The past week included 2 days on the water training with Sam Matson, an academy Alumni. The focus was to practice sail changes when turning marks of the course, a difficult manoeuvre when sailing solo. There are many more tasks to do than time available so a compromise needs to be made. What tasks are the most important and should be done first?

We sailed around a short racecourse to practice this in a cold Northerly 20 knots. I wore my full winter gear to begin with. After the third one I felt like I had run a marathon, it was unbelievably exhausting! Although it was our day off from the gym I felt like I had an even harder and longer workout. I was completely overdressed and had to take off all my base layers before getting started with the next mark rounding. We tried a different ways to make it easier each time, occasionally completely getting it wrong and stopping the boat altogether.

I had only one close encounter with the metal channel marker we were rounding. While trying to ease the sails I wasn’t quite looking where I was going and ended up steering straight towards the mark. Hugh who was sat at the back of the boat filming thankfully spotted this and shouted as me at the last second to avoid. The manoeuvre still went well, but Hugh won’t usually be on the boat to tell me when I am going to smash the boat up! A link to the encounter here: Near Miss!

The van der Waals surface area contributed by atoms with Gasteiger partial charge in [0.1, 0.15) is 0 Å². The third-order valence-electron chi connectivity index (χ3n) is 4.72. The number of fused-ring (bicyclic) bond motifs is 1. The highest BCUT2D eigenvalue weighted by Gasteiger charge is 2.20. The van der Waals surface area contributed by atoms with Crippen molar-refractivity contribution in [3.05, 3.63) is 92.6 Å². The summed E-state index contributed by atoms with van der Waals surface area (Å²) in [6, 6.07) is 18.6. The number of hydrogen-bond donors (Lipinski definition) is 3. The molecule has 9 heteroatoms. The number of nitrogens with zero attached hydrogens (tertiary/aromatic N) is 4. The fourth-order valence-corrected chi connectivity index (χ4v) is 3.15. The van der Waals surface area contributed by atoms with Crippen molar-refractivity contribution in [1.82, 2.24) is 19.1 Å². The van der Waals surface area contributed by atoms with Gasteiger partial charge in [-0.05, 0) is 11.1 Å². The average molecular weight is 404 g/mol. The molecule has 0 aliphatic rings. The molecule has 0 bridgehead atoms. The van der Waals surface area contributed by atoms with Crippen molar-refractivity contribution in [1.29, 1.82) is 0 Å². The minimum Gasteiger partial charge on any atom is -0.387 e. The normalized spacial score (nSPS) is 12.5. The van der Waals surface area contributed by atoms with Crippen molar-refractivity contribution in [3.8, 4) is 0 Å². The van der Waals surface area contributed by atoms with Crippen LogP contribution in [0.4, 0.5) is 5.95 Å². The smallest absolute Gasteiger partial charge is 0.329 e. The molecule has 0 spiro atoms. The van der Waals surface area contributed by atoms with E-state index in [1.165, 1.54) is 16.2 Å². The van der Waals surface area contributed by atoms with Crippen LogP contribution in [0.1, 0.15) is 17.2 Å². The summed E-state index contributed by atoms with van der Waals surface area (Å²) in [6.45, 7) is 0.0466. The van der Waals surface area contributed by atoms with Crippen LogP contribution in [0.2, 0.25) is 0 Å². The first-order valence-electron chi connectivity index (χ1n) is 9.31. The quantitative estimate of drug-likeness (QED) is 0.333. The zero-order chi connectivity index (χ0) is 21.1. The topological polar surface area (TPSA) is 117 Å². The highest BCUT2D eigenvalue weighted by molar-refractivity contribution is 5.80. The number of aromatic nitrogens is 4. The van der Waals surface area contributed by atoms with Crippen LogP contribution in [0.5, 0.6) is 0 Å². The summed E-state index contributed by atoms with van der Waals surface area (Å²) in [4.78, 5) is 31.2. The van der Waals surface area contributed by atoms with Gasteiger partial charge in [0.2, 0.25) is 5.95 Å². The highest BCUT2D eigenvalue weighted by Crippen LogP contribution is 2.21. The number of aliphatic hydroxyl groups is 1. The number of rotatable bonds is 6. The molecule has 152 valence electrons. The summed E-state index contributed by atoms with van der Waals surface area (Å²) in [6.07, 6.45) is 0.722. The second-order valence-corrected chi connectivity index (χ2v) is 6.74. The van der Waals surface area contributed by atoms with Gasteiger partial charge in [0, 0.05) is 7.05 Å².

After the 2 days sailing and 20th loop of the course, things were looking much slicker and we had worked out an order of importance for turning round a mark. It was good to hear from Sam an experienced Figaro sailor exactly how he manages to get everything done while not crashing into 30 other Figaro’s during a race. Even he was exhausted from the 2 days coaching!

We also learnt about abandoning ship during our Sea survival course this week. A routine I hope I never have to practise. We had a session in the pool with an 8 man life raft and full sailing gear to make it more realistic. I was given a commercial lifejacket twice the size of a normal one to see the difference between the two. We practised swimming about, getting into the life raft and staying together. All of these I found much more difficult due to my huge lifejacket, I could hardly swim in a calm, flat and warm swimming pool. Even more worrying was it took me a few attempts to even climb the ladder to get into the life raft. In a storm at sea it would seem near impossible. Its good to practise this routine as although its unlikely to be used, you want to be prepared as possible should it happen. I am glad we carry the normal sized lifejackets on our Figaro and it was clear to see bigger isn’t always better…

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We have one more week at our training camp in Southampton. The gym sessions continue to be intense as ever and we are all desperate to get into the sailing now. Learning so much about sailing from a classroom just makes us want to go out there and put it into practice…. everything apart from the ‘abandoning ship’ part.